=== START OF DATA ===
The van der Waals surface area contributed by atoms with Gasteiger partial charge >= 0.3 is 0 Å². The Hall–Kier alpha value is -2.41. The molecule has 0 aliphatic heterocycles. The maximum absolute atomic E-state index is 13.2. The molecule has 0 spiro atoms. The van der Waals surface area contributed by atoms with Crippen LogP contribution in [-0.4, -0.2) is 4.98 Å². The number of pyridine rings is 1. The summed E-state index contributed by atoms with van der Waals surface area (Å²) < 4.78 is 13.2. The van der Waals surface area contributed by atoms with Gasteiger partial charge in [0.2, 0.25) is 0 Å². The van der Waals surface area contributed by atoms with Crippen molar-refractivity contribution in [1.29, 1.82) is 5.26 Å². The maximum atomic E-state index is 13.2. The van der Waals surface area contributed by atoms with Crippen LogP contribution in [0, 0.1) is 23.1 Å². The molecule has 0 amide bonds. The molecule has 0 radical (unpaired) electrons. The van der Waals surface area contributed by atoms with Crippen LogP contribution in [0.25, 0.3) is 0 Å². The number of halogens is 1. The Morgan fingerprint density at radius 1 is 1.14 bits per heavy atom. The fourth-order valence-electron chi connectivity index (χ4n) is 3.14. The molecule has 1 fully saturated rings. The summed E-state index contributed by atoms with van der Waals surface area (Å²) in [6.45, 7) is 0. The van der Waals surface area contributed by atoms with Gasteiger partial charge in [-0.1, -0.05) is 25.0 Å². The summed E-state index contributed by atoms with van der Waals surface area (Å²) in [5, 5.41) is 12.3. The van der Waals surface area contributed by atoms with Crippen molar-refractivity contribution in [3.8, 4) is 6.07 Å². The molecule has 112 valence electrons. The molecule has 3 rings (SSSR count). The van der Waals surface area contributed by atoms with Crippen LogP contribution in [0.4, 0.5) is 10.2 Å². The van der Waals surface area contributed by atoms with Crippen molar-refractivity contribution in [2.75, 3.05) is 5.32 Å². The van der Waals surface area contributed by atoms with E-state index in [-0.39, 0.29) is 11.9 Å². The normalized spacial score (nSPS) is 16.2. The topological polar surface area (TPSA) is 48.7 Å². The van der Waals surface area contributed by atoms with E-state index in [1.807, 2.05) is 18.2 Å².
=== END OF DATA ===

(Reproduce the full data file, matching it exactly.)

The van der Waals surface area contributed by atoms with Gasteiger partial charge >= 0.3 is 0 Å². The Hall–Kier alpha value is -2.41. The molecule has 0 aliphatic heterocycles. The maximum absolute atomic E-state index is 13.2. The molecule has 0 spiro atoms. The van der Waals surface area contributed by atoms with Crippen LogP contribution in [-0.4, -0.2) is 4.98 Å². The number of pyridine rings is 1. The summed E-state index contributed by atoms with van der Waals surface area (Å²) < 4.78 is 13.2. The van der Waals surface area contributed by atoms with Gasteiger partial charge in [0.2, 0.25) is 0 Å². The van der Waals surface area contributed by atoms with Crippen molar-refractivity contribution in [1.29, 1.82) is 5.26 Å². The maximum atomic E-state index is 13.2. The van der Waals surface area contributed by atoms with Crippen LogP contribution in [0, 0.1) is 23.1 Å². The molecule has 0 amide bonds. The molecule has 0 radical (unpaired) electrons. The van der Waals surface area contributed by atoms with Crippen LogP contribution in [0.25, 0.3) is 0 Å². The number of halogens is 1. The Morgan fingerprint density at radius 1 is 1.14 bits per heavy atom. The fourth-order valence-electron chi connectivity index (χ4n) is 3.14. The molecule has 1 fully saturated rings. The summed E-state index contributed by atoms with van der Waals surface area (Å²) in [6.45, 7) is 0. The van der Waals surface area contributed by atoms with Gasteiger partial charge in [-0.1, -0.05) is 25.0 Å². The summed E-state index contributed by atoms with van der Waals surface area (Å²) in [5, 5.41) is 12.3. The van der Waals surface area contributed by atoms with Crippen molar-refractivity contribution in [3.8, 4) is 6.07 Å². The molecule has 112 valence electrons. The molecule has 3 rings (SSSR count). The van der Waals surface area contributed by atoms with Crippen LogP contribution in [0.4, 0.5) is 10.2 Å². The van der Waals surface area contributed by atoms with Crippen molar-refractivity contribution in [2.75, 3.05) is 5.32 Å². The van der Waals surface area contributed by atoms with E-state index in [-0.39, 0.29) is 11.9 Å². The normalized spacial score (nSPS) is 16.2. The topological polar surface area (TPSA) is 48.7 Å². The van der Waals surface area contributed by atoms with E-state index in [1.807, 2.05) is 18.2 Å².